The “Alice in Wonderland” imagery is, of course, linked to the 1960s, something that director Lana Wachowski makes explicit in the best sequence of “The Matrix Resurrections,” which features a trippy remix of “White Rabbit,” the Jefferson Airplane song that told you to “feed your head,” so you could glimpse the mystery on the other side of the illusion. And that, in a way, is all linked to the ’60s myth we’ve never let go of: that the powers that be are lying to us. They lied to us about the JFK assassination, they lied about Vietnam and Watergate and Iran-Contra and WMDs, they lie about the chemicals in our food and a thousand other things. Out of all that has emerged a mythology: that we’ll be ruled by their lies until we red-pill ourselves out of our trance.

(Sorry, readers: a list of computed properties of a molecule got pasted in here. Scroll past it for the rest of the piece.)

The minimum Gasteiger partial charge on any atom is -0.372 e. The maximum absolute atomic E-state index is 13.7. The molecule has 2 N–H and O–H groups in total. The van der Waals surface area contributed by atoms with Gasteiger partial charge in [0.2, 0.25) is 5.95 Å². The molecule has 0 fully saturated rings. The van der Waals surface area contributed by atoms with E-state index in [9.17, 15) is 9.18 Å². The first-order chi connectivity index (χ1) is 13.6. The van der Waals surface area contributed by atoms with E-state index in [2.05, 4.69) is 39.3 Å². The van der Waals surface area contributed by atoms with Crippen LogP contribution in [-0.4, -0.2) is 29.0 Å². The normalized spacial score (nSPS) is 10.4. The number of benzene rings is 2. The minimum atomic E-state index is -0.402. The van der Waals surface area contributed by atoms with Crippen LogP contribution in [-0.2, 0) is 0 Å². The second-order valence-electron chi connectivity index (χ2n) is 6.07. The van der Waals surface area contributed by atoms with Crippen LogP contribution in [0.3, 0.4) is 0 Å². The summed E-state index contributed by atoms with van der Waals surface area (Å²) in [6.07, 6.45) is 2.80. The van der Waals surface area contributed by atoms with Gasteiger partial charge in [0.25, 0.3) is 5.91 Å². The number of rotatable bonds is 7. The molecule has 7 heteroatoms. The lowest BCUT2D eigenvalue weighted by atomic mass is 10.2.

“The Matrix” lent an action-head-trip cachet to all of this. Yet by the mid-2000s, the conspiracy mindset had begun to bend itself into some rather strange shapes. Sure, there had always been a wingnut dimension to it: “Paul is dead,” alien abductions, the idea that the moon landing was faked with the aid of Stanley Kubrick. But most of that seemed like gonzo chatter.
It was with the idea that 9/11 was an “inside job,” planned and executed by the deep state, that the insane side of conspiracy theories began to take hold of mainstream culture. Not that it was talked about in the mainstream media; it was mostly ignored. But the rise of the new right was all about seeing both the mainstream media and the government as a cosmic source of toxic deception. That’s why red-pilling became a popular notion among the followers of figures like Alex Jones. What Alex Jones was selling, and what QAnon was selling, was the same thing “The Matrix” was selling: the idea that your “reality” is a tangle of illusion and that only red-pilling yourself can liberate you from it.